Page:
When Sitarist, a Road To Rock mare part-owned by Karen Parsons, won the open 2200m at Ashburton last Wednesday she took the prizemoney tally for the Balcairn-based couple beyond $1 million for the season.
It's just the second time the Parsons have eclipsed the $1 million barrier. The previous occasion was in the 2012-13 season when the star of their stable Final Touch picked up three Group One wins – the Captain Cook Stakes (1600m), the Telegraph (1200m) and the Waikato Draught Sprint (1400m) – and went on to land the New Zealand Champion Sprinter Award.
A phone call from their friend, Levin trainer Sylvia Kay, alerted them to their $1 million achievement.
"Sylvia rang to congratulate us and that's the first we realised we'd done it," Karen Parsons said.
"It was a real surprise because when we did it last time we had Final Touch going and good horses like her to take north for the bigger races. But this season we haven't had those sort of horses to travel so we've done it from just racing around the South Island."
One of the rare trips north was to Te Aroha last winter with the jumper Delacroix, who won and also ran third in the Waikato Hunt Cup Steeplechase (4250m).
"We've had a nice enough team this season, but had no real standouts like Final Touch," Parsons said. "I suppose Kiwi Ida and Residential have been the best, but they've done all their racing down this way."
Kiwi Ida, a last-start winner at Wingatui in late May, took her record to 10 wins this season and was responsible for one of the Parsons' two black type wins when taking the Gr.3 Canterbury Breeders' Stakes (1400m) at Riccarton last November. The other black type victory came via the recently retired Residential in the Gr.3 South Island Thoroughbred Breeders Stakes (1600m) at Riccarton last March.
The Parsons achieved a personal record of seven Group or Listed races during the 2012-13 season when their prizemoney tally reached $1,127,453, and this term they are eight wins short of their best tally of 60 wins, registered in 2015-16. But they don't have the firepower in action at present to be confident of setting a new winning tally, though they are sure to better their prizemoney figure of $1,007,133.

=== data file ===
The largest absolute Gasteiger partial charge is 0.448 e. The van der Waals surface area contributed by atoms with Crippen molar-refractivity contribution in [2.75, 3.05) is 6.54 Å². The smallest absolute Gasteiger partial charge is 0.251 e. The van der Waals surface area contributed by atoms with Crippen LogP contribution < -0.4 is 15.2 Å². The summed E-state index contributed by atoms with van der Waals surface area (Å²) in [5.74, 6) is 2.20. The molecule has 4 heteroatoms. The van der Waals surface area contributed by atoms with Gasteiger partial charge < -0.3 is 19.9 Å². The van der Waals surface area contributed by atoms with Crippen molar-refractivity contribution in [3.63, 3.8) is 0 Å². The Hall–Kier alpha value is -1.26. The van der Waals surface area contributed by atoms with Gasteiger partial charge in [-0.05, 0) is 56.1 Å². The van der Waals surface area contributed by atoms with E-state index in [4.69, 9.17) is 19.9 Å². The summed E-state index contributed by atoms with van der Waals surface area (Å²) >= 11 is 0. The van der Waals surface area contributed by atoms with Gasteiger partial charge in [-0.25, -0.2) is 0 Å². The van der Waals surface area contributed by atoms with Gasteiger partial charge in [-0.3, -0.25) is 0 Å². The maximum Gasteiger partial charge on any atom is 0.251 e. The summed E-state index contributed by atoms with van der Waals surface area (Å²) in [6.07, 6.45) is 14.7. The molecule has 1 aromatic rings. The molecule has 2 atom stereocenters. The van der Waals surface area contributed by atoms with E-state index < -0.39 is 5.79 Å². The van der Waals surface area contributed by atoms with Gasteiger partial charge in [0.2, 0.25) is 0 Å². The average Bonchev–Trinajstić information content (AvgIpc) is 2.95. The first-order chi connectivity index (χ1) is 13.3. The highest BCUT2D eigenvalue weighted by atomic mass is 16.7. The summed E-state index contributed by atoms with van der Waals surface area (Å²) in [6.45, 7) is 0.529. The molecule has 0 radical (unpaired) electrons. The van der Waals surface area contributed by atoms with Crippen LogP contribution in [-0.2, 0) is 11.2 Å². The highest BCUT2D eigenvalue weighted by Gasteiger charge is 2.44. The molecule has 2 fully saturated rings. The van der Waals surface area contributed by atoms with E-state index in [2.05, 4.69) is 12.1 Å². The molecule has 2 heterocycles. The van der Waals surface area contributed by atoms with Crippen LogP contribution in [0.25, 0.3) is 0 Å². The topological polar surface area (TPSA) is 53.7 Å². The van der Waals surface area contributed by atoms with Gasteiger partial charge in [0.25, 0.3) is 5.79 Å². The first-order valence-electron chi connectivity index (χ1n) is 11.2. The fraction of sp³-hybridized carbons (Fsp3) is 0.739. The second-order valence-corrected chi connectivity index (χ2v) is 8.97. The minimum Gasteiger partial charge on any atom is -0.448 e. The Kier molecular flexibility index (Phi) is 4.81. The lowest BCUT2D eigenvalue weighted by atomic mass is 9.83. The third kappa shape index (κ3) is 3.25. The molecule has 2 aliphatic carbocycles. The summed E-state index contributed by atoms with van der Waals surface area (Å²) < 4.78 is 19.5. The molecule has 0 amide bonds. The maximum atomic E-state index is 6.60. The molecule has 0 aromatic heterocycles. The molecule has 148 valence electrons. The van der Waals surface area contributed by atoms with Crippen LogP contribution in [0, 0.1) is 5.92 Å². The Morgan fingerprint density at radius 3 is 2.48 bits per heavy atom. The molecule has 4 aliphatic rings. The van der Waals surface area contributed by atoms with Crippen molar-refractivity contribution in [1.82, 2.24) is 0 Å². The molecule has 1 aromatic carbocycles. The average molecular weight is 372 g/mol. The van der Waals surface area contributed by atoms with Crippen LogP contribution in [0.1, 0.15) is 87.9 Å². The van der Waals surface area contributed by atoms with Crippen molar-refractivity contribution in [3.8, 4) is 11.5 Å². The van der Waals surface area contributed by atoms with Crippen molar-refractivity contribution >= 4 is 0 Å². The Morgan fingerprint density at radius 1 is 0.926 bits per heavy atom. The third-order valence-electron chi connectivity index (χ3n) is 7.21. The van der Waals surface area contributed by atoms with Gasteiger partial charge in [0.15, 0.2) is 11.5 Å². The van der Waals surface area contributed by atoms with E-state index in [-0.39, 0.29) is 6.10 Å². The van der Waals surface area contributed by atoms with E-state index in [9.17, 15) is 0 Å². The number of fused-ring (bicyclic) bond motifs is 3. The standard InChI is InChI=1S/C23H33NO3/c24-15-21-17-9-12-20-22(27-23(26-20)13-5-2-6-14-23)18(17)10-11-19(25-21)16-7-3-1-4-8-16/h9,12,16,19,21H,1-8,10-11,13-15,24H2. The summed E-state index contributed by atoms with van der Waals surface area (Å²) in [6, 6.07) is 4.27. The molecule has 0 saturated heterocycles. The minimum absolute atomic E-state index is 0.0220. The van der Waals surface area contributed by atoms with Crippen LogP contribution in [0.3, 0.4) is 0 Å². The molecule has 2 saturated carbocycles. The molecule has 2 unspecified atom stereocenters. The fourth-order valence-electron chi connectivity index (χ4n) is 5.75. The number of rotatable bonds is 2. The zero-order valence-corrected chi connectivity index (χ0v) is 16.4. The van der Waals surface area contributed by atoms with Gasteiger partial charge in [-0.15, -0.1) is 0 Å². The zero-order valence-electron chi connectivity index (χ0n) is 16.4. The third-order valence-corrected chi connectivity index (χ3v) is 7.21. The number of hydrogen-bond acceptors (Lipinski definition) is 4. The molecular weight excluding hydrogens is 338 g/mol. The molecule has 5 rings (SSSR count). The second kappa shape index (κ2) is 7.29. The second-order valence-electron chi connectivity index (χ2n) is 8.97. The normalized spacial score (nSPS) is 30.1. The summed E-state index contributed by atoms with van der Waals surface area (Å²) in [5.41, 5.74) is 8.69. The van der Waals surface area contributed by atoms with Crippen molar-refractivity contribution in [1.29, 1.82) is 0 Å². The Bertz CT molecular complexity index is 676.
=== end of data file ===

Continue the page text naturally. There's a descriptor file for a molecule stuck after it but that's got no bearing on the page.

"It's a quieter time for us at the moment," Parsons said. "We've got a skeleton staff with some off on holidays and horses out spelling or just coming back into work.
"We like to keep our maximum to 30 in work and we'll soon be back to full strength."
The Parsons don't have as much ammunition as most leading stables, but are once again in the top 10 on the New Zealand Trainers' Premiership which is dominated by northern trainers. They are currently sitting in seventh position, three behind Michael and Matthew Pitman, the other South Islanders in the top dozen.
Like many older trainers, the couple has at times pondered on how much longer they will continue training, especially as both have encountered health issues. But a look over the young horses in the paddocks, along with their team for the upcoming season, and thoughts of retirement are soon put on the backburner.
"We're both feeling well at the moment and we've got probably the most promising team we've had for a while," Parsons said. "We've got some cracking yearlings. I'm excited about what we've got to work with."
While Kiwi Ida and Pippi Rea (unbeaten in his last five starts) are still enjoying a spell, Johnny Jones, Letsbringiton and Shezatoucha are among the capable gallopers back in work and former northerner Camino Rocoso is progressing well.
Parsons is also optimistic over the prospects of Final Touch's oldest foal, rising four-year-old Final Savings, a winner and multiple placegetter.
"He's coming up fantastic," she said. "He's strengthened and we know he's got the ability. He could be at his best this time round.
"I still believe Touchabeel, his younger sister, will make the grade, too. She's been just a bit weak like he has been."
Parsons also has high hopes for Final Touch's youngest foal, a rising two-year-old colt by Pins, and is eagerly awaiting the arrival of Final Touch's latest foal by Sweynesse.
"We're not going to put Final Touch back in foal this year," she said. "We're doing that with all our mares, breeding them just every second season.
"I've given away 11 broodmares, but still have half a dozen. That's plenty for us."
As well as his involvement with thoroughbreds John Parsons has also enjoyed much success with standardbreds, though his involvement has lessened."He's got two jogging at present and he's still deciding what he's going to do with them," Parsons said. "We're not getting any younger, but we still love working with our horses."